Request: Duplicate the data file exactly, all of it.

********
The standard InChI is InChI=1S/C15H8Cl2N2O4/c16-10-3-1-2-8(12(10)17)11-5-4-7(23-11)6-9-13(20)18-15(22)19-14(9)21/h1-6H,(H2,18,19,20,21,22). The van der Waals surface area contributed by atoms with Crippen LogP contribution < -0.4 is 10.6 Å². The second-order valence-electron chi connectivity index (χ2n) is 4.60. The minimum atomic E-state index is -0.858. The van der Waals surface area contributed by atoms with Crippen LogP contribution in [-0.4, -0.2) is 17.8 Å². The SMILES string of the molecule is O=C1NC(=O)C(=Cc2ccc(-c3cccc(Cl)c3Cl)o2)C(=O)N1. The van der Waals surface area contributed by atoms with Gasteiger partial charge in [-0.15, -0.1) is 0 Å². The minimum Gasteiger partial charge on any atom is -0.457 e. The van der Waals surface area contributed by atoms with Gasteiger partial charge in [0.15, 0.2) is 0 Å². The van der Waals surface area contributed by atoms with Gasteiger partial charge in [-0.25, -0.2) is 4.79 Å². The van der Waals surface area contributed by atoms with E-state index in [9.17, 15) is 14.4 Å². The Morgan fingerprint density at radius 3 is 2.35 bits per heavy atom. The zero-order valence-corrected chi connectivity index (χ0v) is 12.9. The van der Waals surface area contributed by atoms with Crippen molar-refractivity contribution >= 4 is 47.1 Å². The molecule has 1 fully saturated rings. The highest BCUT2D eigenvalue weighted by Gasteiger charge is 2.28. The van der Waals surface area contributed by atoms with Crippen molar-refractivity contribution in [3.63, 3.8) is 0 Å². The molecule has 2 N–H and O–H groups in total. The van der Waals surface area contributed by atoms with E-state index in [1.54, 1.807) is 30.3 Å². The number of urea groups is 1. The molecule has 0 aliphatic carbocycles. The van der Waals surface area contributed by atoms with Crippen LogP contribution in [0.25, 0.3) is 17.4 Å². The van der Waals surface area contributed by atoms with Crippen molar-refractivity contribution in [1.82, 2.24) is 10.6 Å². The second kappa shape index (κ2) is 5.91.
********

The standard InChI is InChI=1S/C15H8Cl2N2O4/c16-10-3-1-2-8(12(10)17)11-5-4-7(23-11)6-9-13(20)18-15(22)19-14(9)21/h1-6H,(H2,18,19,20,21,22). The van der Waals surface area contributed by atoms with Crippen LogP contribution < -0.4 is 10.6 Å². The second-order valence-electron chi connectivity index (χ2n) is 4.60. The minimum atomic E-state index is -0.858. The van der Waals surface area contributed by atoms with Crippen LogP contribution in [-0.4, -0.2) is 17.8 Å². The SMILES string of the molecule is O=C1NC(=O)C(=Cc2ccc(-c3cccc(Cl)c3Cl)o2)C(=O)N1. The van der Waals surface area contributed by atoms with Gasteiger partial charge in [-0.15, -0.1) is 0 Å². The minimum Gasteiger partial charge on any atom is -0.457 e. The van der Waals surface area contributed by atoms with Gasteiger partial charge in [0.15, 0.2) is 0 Å². The van der Waals surface area contributed by atoms with Gasteiger partial charge in [-0.25, -0.2) is 4.79 Å². The van der Waals surface area contributed by atoms with E-state index in [9.17, 15) is 14.4 Å². The Morgan fingerprint density at radius 3 is 2.35 bits per heavy atom. The zero-order valence-corrected chi connectivity index (χ0v) is 12.9. The van der Waals surface area contributed by atoms with Crippen molar-refractivity contribution >= 4 is 47.1 Å². The molecule has 1 fully saturated rings. The highest BCUT2D eigenvalue weighted by Gasteiger charge is 2.28. The van der Waals surface area contributed by atoms with Crippen molar-refractivity contribution in [3.63, 3.8) is 0 Å². The molecule has 2 N–H and O–H groups in total. The van der Waals surface area contributed by atoms with E-state index in [1.54, 1.807) is 30.3 Å². The number of urea groups is 1. The molecule has 0 aliphatic carbocycles. The van der Waals surface area contributed by atoms with Crippen LogP contribution in [0.25, 0.3) is 17.4 Å². The van der Waals surface area contributed by atoms with Crippen molar-refractivity contribution in [1.82, 2.24) is 10.6 Å². The second kappa shape index (κ2) is 5.91.